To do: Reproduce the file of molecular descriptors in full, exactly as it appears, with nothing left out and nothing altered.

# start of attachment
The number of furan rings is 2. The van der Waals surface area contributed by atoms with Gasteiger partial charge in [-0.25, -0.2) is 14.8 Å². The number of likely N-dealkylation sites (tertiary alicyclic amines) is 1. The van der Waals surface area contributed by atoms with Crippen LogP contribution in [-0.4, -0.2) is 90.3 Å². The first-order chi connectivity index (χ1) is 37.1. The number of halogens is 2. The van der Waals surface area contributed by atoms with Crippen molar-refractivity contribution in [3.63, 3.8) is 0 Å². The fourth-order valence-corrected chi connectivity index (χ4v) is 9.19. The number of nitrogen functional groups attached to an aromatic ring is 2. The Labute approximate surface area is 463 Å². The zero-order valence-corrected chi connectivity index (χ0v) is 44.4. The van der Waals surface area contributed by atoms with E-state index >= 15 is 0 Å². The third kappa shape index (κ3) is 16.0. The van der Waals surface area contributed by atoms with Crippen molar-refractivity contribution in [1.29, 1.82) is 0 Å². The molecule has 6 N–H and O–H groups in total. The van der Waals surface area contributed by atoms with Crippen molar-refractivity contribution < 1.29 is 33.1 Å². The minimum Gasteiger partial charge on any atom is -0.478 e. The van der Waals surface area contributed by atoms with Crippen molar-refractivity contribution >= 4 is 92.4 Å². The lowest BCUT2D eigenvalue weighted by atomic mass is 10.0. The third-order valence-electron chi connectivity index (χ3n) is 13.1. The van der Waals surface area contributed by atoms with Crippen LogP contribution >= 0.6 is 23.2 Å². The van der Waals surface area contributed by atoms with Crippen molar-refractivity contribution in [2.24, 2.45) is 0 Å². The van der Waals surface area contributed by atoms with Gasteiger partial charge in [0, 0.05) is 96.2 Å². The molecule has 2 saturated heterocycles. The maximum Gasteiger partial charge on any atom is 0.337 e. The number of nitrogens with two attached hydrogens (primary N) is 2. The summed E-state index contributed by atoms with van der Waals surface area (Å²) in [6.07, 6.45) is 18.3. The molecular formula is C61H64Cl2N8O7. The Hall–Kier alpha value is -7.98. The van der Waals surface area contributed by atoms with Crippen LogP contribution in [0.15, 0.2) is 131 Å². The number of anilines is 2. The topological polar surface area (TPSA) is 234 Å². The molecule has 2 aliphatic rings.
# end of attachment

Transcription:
The number of furan rings is 2. The van der Waals surface area contributed by atoms with Gasteiger partial charge in [-0.25, -0.2) is 14.8 Å². The number of likely N-dealkylation sites (tertiary alicyclic amines) is 1. The van der Waals surface area contributed by atoms with Crippen LogP contribution in [-0.4, -0.2) is 90.3 Å². The first-order chi connectivity index (χ1) is 37.1. The number of halogens is 2. The van der Waals surface area contributed by atoms with Crippen molar-refractivity contribution in [3.63, 3.8) is 0 Å². The fourth-order valence-corrected chi connectivity index (χ4v) is 9.19. The number of nitrogen functional groups attached to an aromatic ring is 2. The Labute approximate surface area is 463 Å². The zero-order valence-corrected chi connectivity index (χ0v) is 44.4. The van der Waals surface area contributed by atoms with E-state index >= 15 is 0 Å². The third kappa shape index (κ3) is 16.0. The van der Waals surface area contributed by atoms with Crippen molar-refractivity contribution in [1.29, 1.82) is 0 Å². The molecule has 6 N–H and O–H groups in total. The van der Waals surface area contributed by atoms with Crippen molar-refractivity contribution < 1.29 is 33.1 Å². The minimum Gasteiger partial charge on any atom is -0.478 e. The van der Waals surface area contributed by atoms with Crippen molar-refractivity contribution >= 4 is 92.4 Å². The lowest BCUT2D eigenvalue weighted by atomic mass is 10.0. The third-order valence-electron chi connectivity index (χ3n) is 13.1. The van der Waals surface area contributed by atoms with Crippen LogP contribution >= 0.6 is 23.2 Å². The van der Waals surface area contributed by atoms with Crippen molar-refractivity contribution in [2.24, 2.45) is 0 Å². The van der Waals surface area contributed by atoms with Gasteiger partial charge in [0, 0.05) is 96.2 Å². The molecule has 2 saturated heterocycles. The maximum Gasteiger partial charge on any atom is 0.337 e. The number of nitrogens with two attached hydrogens (primary N) is 2. The summed E-state index contributed by atoms with van der Waals surface area (Å²) in [6.07, 6.45) is 18.3. The molecular formula is C61H64Cl2N8O7. The Hall–Kier alpha value is -7.98. The van der Waals surface area contributed by atoms with Crippen LogP contribution in [0.15, 0.2) is 131 Å². The number of anilines is 2. The topological polar surface area (TPSA) is 234 Å². The molecule has 2 aliphatic rings.